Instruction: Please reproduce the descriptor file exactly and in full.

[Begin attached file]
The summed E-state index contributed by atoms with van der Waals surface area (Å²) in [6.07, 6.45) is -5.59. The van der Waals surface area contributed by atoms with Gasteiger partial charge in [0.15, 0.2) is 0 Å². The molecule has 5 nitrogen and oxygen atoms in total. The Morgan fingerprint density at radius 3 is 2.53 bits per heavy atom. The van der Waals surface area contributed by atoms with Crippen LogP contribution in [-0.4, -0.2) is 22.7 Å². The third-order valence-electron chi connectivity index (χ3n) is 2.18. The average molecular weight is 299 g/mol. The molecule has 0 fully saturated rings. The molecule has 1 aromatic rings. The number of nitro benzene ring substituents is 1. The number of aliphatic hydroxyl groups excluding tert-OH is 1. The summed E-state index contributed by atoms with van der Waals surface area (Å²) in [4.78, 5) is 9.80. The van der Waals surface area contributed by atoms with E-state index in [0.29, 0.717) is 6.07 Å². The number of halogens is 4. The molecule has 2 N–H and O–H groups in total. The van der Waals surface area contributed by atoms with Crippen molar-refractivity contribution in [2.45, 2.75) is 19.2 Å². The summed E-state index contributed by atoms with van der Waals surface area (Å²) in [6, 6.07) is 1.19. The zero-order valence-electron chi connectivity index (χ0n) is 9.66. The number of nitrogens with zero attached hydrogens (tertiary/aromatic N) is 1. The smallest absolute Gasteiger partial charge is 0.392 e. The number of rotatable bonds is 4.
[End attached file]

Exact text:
The summed E-state index contributed by atoms with van der Waals surface area (Å²) in [6.07, 6.45) is -5.59. The van der Waals surface area contributed by atoms with Gasteiger partial charge in [0.15, 0.2) is 0 Å². The molecule has 5 nitrogen and oxygen atoms in total. The Morgan fingerprint density at radius 3 is 2.53 bits per heavy atom. The van der Waals surface area contributed by atoms with Crippen LogP contribution in [-0.4, -0.2) is 22.7 Å². The third-order valence-electron chi connectivity index (χ3n) is 2.18. The average molecular weight is 299 g/mol. The molecule has 0 fully saturated rings. The molecule has 1 aromatic rings. The number of nitro benzene ring substituents is 1. The number of aliphatic hydroxyl groups excluding tert-OH is 1. The summed E-state index contributed by atoms with van der Waals surface area (Å²) in [4.78, 5) is 9.80. The van der Waals surface area contributed by atoms with E-state index in [0.29, 0.717) is 6.07 Å². The number of halogens is 4. The molecule has 2 N–H and O–H groups in total. The van der Waals surface area contributed by atoms with Crippen molar-refractivity contribution in [2.45, 2.75) is 19.2 Å². The summed E-state index contributed by atoms with van der Waals surface area (Å²) in [6, 6.07) is 1.19. The zero-order valence-electron chi connectivity index (χ0n) is 9.66. The number of nitrogens with zero attached hydrogens (tertiary/aromatic N) is 1. The smallest absolute Gasteiger partial charge is 0.392 e. The number of rotatable bonds is 4.